How A Student Can Use Mind Maps

Mind maps have been used for centuries in one version or another, but only recently have educators begun to realize the potential these tools have for learning. As a college student, there are three main ways you can use mind maps to enhance your college experience. Everyone learns differently; for some, mind maps may be a key to success.

First, it is important to understand what a mind map is and how you can create one. Essentially this is a way to explore the many sub-topics surrounding one larger topic. For example, if your larger topic is “food,” your subtopics branching off from that could be “proteins,” “fruits,” and so forth. Each of these subtopics can also have branches. This is endless – subtopics’ subtopics can have even more subtopics. The purpose is to keep you mind completely uncensored. Here’s a simple mind map example. You can draw your map by hand or use online programs to create one.

Mind mapping is important for students in three ways:

  • Brainstorming
  • Collaboration
  • Studying

Brainstorming is the most obvious and widely-used way to make use of mind mapping. You can use it, for example, to come up with a topic for a paper based on a very broad assigned topic. You can also use it to brainstorm solutions to a problem, such as how to find a job or what to declare as your major if you’re undecided.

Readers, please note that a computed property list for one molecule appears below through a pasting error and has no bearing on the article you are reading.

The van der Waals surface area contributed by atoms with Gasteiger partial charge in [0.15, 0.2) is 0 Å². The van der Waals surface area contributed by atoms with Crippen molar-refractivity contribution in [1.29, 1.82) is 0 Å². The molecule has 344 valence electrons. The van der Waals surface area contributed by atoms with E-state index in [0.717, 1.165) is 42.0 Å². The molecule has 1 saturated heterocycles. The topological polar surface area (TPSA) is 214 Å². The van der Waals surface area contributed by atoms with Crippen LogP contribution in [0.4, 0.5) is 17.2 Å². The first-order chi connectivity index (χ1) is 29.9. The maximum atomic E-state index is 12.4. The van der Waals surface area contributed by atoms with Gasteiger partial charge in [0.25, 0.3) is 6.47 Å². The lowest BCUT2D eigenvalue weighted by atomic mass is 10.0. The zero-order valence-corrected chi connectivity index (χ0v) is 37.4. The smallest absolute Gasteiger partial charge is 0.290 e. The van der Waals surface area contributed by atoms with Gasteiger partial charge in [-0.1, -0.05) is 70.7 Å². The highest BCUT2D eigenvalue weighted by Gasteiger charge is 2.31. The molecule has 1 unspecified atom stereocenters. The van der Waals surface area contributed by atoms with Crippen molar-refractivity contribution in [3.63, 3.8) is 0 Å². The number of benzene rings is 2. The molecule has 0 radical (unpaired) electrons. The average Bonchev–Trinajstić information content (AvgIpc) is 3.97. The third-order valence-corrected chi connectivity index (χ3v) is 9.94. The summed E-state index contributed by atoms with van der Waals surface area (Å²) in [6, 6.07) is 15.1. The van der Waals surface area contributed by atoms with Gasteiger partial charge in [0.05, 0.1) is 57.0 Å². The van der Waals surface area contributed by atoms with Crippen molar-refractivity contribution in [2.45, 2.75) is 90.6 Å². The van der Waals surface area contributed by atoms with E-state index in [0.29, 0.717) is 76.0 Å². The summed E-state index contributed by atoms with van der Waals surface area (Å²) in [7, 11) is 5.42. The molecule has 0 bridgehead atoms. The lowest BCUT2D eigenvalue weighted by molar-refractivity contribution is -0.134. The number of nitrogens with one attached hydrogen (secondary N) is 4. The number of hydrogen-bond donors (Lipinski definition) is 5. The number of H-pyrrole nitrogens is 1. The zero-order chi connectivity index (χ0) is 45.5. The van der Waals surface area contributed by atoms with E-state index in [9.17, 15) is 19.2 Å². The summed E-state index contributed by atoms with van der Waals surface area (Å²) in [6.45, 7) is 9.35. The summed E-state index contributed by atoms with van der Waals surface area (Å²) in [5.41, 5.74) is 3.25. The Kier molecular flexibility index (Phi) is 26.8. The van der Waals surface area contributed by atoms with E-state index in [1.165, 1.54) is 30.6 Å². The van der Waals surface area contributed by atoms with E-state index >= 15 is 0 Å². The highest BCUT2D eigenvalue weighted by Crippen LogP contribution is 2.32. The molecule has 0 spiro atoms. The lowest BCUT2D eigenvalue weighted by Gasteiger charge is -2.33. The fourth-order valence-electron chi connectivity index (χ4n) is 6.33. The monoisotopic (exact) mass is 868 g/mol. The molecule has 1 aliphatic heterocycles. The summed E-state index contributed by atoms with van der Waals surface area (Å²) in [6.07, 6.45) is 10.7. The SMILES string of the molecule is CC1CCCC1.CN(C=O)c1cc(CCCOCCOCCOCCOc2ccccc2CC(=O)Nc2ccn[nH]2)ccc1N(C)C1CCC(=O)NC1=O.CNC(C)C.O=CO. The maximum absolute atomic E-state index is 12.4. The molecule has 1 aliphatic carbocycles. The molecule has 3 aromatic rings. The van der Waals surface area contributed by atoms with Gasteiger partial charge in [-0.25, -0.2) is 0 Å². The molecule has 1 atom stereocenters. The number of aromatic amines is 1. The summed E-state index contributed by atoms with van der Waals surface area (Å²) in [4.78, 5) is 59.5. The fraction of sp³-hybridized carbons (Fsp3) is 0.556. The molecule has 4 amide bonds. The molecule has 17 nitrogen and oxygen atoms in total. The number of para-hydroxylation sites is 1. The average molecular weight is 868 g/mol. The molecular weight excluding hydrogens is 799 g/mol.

In a group, mind mapping becomes even more important. When you’re collaborating with others for a class project together or to make a group decision, it can be hard to hear everyone’s ideas. A mind map puts these ideas into a visual form, which makes it easier to see how other members of your group are thinking. Mind maps can even be effective if they are anonymous. If your dorm hall has entertainment money to spend, a large mind map in the hallway where everyone can contribute can help your student activities committee decide how to best use the money based on the collaborative efforts of the students

Lastly, and maybe most importantly, mind mapping can be used to study. This is a more recent application of the mind mapping system, but works really well for memorization, especially if you are a visual learner. To make use of a mind map in this instance, you’ll create a clear representation of the topic. For example, if you’re taking an anatomy class, your topic might be “bones” with subtopics of “legs,” “torso,” and so forth. Keep dividing the topics until you’ve created a visual study guide of all of the bones of the body that you need to memorize. On the day of the test, sketching your mind map study guide is a way to organize your thoughts and remember which bones go where. Even for non-memorizing topics, a mind map can work as a study guide. For example, if you know that you’ll be required to write an essay on a specific topic, you can create a mind map to serve as an outline to that essay. Memorize the mind map, and you won’t miss any points you wanted to cover. If you’re a visual learner (and most people are), this can be a life-saving study tool for big exams.


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